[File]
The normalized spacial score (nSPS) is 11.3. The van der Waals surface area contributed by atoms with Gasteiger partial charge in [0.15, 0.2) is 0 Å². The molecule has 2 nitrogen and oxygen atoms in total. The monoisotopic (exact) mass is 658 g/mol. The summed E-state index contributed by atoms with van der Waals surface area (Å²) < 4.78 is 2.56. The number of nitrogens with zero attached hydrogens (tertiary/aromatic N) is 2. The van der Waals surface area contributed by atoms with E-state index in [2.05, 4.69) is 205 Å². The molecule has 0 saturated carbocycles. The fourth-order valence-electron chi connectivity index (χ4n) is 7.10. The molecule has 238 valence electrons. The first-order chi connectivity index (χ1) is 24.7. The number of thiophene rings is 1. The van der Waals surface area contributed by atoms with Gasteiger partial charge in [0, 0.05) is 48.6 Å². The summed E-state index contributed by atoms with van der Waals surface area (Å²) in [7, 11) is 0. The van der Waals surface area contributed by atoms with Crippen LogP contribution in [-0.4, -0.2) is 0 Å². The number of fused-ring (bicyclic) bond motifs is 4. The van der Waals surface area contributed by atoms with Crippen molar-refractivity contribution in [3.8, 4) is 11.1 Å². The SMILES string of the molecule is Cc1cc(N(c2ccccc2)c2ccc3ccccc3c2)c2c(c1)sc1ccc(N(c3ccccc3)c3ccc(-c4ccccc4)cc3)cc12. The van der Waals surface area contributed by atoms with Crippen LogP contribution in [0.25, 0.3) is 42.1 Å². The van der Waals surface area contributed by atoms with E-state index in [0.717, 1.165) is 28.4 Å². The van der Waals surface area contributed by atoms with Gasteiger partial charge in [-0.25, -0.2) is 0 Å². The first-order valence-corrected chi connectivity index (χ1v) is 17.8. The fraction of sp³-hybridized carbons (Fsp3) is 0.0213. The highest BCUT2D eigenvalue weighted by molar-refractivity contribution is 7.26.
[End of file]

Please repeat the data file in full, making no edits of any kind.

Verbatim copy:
The normalized spacial score (nSPS) is 11.3. The van der Waals surface area contributed by atoms with Gasteiger partial charge in [0.15, 0.2) is 0 Å². The molecule has 2 nitrogen and oxygen atoms in total. The monoisotopic (exact) mass is 658 g/mol. The summed E-state index contributed by atoms with van der Waals surface area (Å²) < 4.78 is 2.56. The number of nitrogens with zero attached hydrogens (tertiary/aromatic N) is 2. The van der Waals surface area contributed by atoms with E-state index in [2.05, 4.69) is 205 Å². The molecule has 0 saturated carbocycles. The fourth-order valence-electron chi connectivity index (χ4n) is 7.10. The molecule has 238 valence electrons. The first-order chi connectivity index (χ1) is 24.7. The number of thiophene rings is 1. The van der Waals surface area contributed by atoms with Gasteiger partial charge in [0, 0.05) is 48.6 Å². The summed E-state index contributed by atoms with van der Waals surface area (Å²) in [7, 11) is 0. The van der Waals surface area contributed by atoms with Crippen LogP contribution in [-0.4, -0.2) is 0 Å². The number of fused-ring (bicyclic) bond motifs is 4. The van der Waals surface area contributed by atoms with Crippen molar-refractivity contribution in [3.8, 4) is 11.1 Å². The SMILES string of the molecule is Cc1cc(N(c2ccccc2)c2ccc3ccccc3c2)c2c(c1)sc1ccc(N(c3ccccc3)c3ccc(-c4ccccc4)cc3)cc12. The van der Waals surface area contributed by atoms with Crippen LogP contribution in [0.25, 0.3) is 42.1 Å². The van der Waals surface area contributed by atoms with E-state index in [0.717, 1.165) is 28.4 Å². The van der Waals surface area contributed by atoms with Gasteiger partial charge in [-0.25, -0.2) is 0 Å². The first-order valence-corrected chi connectivity index (χ1v) is 17.8. The fraction of sp³-hybridized carbons (Fsp3) is 0.0213. The highest BCUT2D eigenvalue weighted by molar-refractivity contribution is 7.26.